Niki Groom aka Miss Magpie Fashion Spy is an award-winning freelance illustrator based in Bristol. A former fashion designer, four years ago Niki turned to full-time illustration thanks to a rapidly growing client base and Instagram following. Her clients include Clinique, Molton Brown and Liberty. She’s also frequently asked to live illustrate at events. In sharp contrast to her commercial fashion and beauty work, Niki has also drawn people living in the Calais refugee camps and continues to work with the Refugee Women of Bristol. Niki spoke to The Spoils about Bristol’s hidden gems and the creative community.
“I live in Totterdown – the colourful row of houses you see on the hill when you come into Bristol Temple Meads station. Six years ago I moved from a succession of rentals in London to buying in Bristol on a whim really but it’s been perfect for me.
I love living in such a mixed area with a real community feel, but what Bristol has given me most is the space and time to be creative. I walk everywhere – everything is just a 25 minute walk from my doorstep - and that gives me really valuable thinking time and inspiration.
When I was living in London and feeling hemmed in, I Googled ‘creative retreats’ and found this amazing sunlit studio overlooking the sea in Scotland where I drew for a week. I’ve tried to recreate that feel with my ‘Sun Room’ at the back of my house where I work. It’s crammed with easels and plants I’ve bought from Old Market Plants, whose calming Instagram stories I love, and indie magazines from this gorgeous stationery store in Clifton Village called Papersmiths.
If someone was coming to Bristol for a short break, I’d recommend staying in the newly opened Hotel du Vin on Avon Gorge, which has the most spectacular views overlooking Clifton Bridge. I’d start the day with a swim and lunch at The Lido, a hidden gem behind a row of Georgian townhouses in Clifton.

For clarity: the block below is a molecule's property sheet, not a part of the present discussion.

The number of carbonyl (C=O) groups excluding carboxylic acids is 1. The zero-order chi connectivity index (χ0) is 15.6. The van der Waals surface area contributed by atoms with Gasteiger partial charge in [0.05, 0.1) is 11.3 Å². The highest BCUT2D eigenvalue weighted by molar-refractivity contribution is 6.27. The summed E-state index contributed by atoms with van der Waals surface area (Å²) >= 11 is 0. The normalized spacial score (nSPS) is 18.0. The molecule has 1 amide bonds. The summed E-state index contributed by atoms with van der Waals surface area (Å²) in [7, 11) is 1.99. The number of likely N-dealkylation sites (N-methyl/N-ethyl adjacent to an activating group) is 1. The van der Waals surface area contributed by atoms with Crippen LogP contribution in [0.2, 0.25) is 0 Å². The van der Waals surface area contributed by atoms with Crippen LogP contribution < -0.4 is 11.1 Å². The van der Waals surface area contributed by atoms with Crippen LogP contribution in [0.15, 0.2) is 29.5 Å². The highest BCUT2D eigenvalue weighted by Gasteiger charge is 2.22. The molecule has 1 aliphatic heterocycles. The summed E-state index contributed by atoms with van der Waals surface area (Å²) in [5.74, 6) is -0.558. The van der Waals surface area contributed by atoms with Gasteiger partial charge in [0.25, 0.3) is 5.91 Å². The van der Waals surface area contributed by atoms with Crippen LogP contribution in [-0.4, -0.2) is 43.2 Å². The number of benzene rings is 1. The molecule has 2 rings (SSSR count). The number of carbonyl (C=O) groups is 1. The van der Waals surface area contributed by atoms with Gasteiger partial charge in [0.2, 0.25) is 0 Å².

Wapping Wharf is my top recommendation for a wander with quirky independent shops set up in shipping containers and laid-back restaurants. My favourite restaurant, Root, serves vegetables as the key dishes with meat like pork belly as side plates and there’s a gorgeous terrace overlooking the harbour. There’s also a restaurant called Box E which only seats 14 people and has the most delicious tasting menu. Bristol has a lot of secret cocktail bars with that speakeasy vibe, like the Red Light where you call from a knackered looking phone box outside to be let in through the graffitied entrance.
What I really love about Bristol are the multipurpose cultural spaces, like the Bristol Old Vic, which is such a beautiful building. The other day I went there to see a video installation and then sat and had a drink and drew. The music venue Colston Hall is being refurbished at the moment but it had that same inspirational open-to-everyone feeling.
I like stopping off at the Bristol Museum & Art Gallery for an indulgent half an hour tagged onto a walk. Last time I was there they had a fascinating exhibition of Japanese wood blocks. KimonoKimono would be my number one fashion destination. It has the most pristine and beautiful vintage collection.
I’ll occasionally head for a morning coffee to 25A Old Market, which has a really calming vibe and a lot of people on their laptops. I also love Baristas Coffee Collective which is owned by an old school friend and a real community hub. When I first came to Bristol, I had a little exhibition there. In London it would have taken months of planning and I loved the ‘let’s just do’ it attitude.
I interact with a lot of people on Instagram and I’m often invited to events. I felt I should try networking but I’d end up sitting in a corner drawing, then putting it up on Instagram where the people I didn’t talk to all commented on it. I’d rather chatting was unforced. I’m looking forward to a talk by Caroline Criado Perez about her book Invisible Women, as part of the Bristol Festival of Ideas.”
Main image credit: Remco Merbis